Employee Stock Ownership Plan (ESOP)
What It Is:
An defined contribution plan whereby the employer invests the assets in the employer’s .is a
How It Works/Example:
To establish an ESOP, a company first establishes a trust in which the company’s employees are partial owners. The trust purchases shares of the company (and in some cases, other assets). These contributions (and subsequent purchases of stock) are allocated to individual employee accounts within the ESOP. Companies can allocate contributions to employees in a number of ways, but they usually revolve around the employee’s years of service and compensation.
A formal plan document sets forth the and conditions of the ESOP. Private companies must also get an independent appraiser to assign a value to the company’s shares before the shares enter the ESOP. The ESOP’s plan document describes how the plan operates, who is eligible to participate, and who performs administrative and functions. The trustee actually holds the ESOP shares and has a fiduciary responsibility to manage the ’s assets effectively; the administrator maintains records, calculates , and tracking account values. Once the company formally adopts the ESOP and the related trust documents, it submits them to the . The IRS then determines whether the ESOP receive a tax-qualified status.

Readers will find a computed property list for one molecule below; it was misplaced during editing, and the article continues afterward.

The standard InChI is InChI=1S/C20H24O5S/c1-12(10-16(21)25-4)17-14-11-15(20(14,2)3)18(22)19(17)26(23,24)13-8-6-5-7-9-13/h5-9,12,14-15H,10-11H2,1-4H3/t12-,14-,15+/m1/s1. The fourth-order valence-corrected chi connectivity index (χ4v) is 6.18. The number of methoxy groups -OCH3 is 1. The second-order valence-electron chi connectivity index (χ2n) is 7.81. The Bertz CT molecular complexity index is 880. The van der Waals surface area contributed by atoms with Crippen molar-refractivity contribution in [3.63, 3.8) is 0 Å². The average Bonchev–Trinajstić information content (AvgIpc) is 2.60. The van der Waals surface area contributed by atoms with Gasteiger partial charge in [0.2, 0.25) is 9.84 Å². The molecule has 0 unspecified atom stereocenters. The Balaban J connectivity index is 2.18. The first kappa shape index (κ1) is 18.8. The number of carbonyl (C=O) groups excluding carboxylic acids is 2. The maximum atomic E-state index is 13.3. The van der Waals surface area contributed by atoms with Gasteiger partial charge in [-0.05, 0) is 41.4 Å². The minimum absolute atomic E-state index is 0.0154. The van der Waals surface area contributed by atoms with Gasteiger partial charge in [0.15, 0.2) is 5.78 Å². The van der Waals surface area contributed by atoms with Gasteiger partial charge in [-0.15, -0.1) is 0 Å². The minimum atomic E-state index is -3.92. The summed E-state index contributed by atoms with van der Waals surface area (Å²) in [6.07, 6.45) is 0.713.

ESOPs must meet several requirements of the Internal Code and the Employee Retirement Income Security Act of 1974 (ERISA) to become a qualified retirement plan. There are four major tax benefits associated with these plans: Employers can deduct plan contributions (up to a limit);employees can defer on the contributions and their until they withdraw their ; the employer does not pay taxes on the ESOP’s dividends while those earnings are in the fund; and employees can often transfer ESOP balances into other tax-deferred vehicles, such as IRAs, to further defer taxation.
ESOP contributions must vest at least 20% per , although another is to no vesting in the first years and then 100% vesting within three years. When an employee leaves the company, the employee receives his or her vested balance either in shares or in .
Why It Matters:
Most companies create ESOPs to provide the motivation, inspiration and retention associated with ownership. Like other defined contribution plans, the ultimate benefit to the employee depends on the amount contributed and the performance of the in the . participants and sponsors can enjoy some unique tax advantages, but ESOPs also tend to more risk than other defined contribution plans, such as 401(k)s, because they generally do not diversify their holdings. Businesses often use ESOPs as collateral to obtain financing for acquisitions and other activities. Additionally, when ESOPs new , they can dilute existing shareholders.
Privately-held companies with ESOPs have a repurchase obligation to departing employees, meaning that the employer must purchase the employee’s ESOP shares within 60 days of the employee’s departure from the company. Over time, this obligation can become quite large (especially if the price increases substantially), and companies must ensure that they have enough to meet their obligations in these situations.